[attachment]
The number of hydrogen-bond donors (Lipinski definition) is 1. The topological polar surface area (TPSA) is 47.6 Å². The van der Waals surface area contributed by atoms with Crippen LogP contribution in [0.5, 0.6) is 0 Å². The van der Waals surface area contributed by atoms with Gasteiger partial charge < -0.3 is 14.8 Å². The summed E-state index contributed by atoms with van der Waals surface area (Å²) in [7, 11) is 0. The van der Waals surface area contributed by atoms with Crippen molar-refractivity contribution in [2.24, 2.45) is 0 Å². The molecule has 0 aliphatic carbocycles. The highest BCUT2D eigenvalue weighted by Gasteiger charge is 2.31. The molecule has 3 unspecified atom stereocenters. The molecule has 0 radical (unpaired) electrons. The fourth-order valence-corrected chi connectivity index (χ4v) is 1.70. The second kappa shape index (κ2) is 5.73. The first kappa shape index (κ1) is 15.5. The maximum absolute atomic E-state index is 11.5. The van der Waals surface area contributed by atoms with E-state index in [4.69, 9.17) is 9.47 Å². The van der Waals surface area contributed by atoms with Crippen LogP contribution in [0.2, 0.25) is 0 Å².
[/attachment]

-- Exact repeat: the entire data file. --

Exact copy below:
The number of hydrogen-bond donors (Lipinski definition) is 1. The topological polar surface area (TPSA) is 47.6 Å². The van der Waals surface area contributed by atoms with Crippen LogP contribution in [0.5, 0.6) is 0 Å². The van der Waals surface area contributed by atoms with Gasteiger partial charge < -0.3 is 14.8 Å². The summed E-state index contributed by atoms with van der Waals surface area (Å²) in [7, 11) is 0. The van der Waals surface area contributed by atoms with Crippen molar-refractivity contribution in [2.24, 2.45) is 0 Å². The molecule has 0 aliphatic carbocycles. The highest BCUT2D eigenvalue weighted by Gasteiger charge is 2.31. The molecule has 3 unspecified atom stereocenters. The molecule has 0 radical (unpaired) electrons. The fourth-order valence-corrected chi connectivity index (χ4v) is 1.70. The second kappa shape index (κ2) is 5.73. The first kappa shape index (κ1) is 15.5. The maximum absolute atomic E-state index is 11.5. The van der Waals surface area contributed by atoms with E-state index in [4.69, 9.17) is 9.47 Å². The van der Waals surface area contributed by atoms with Crippen LogP contribution in [0.2, 0.25) is 0 Å².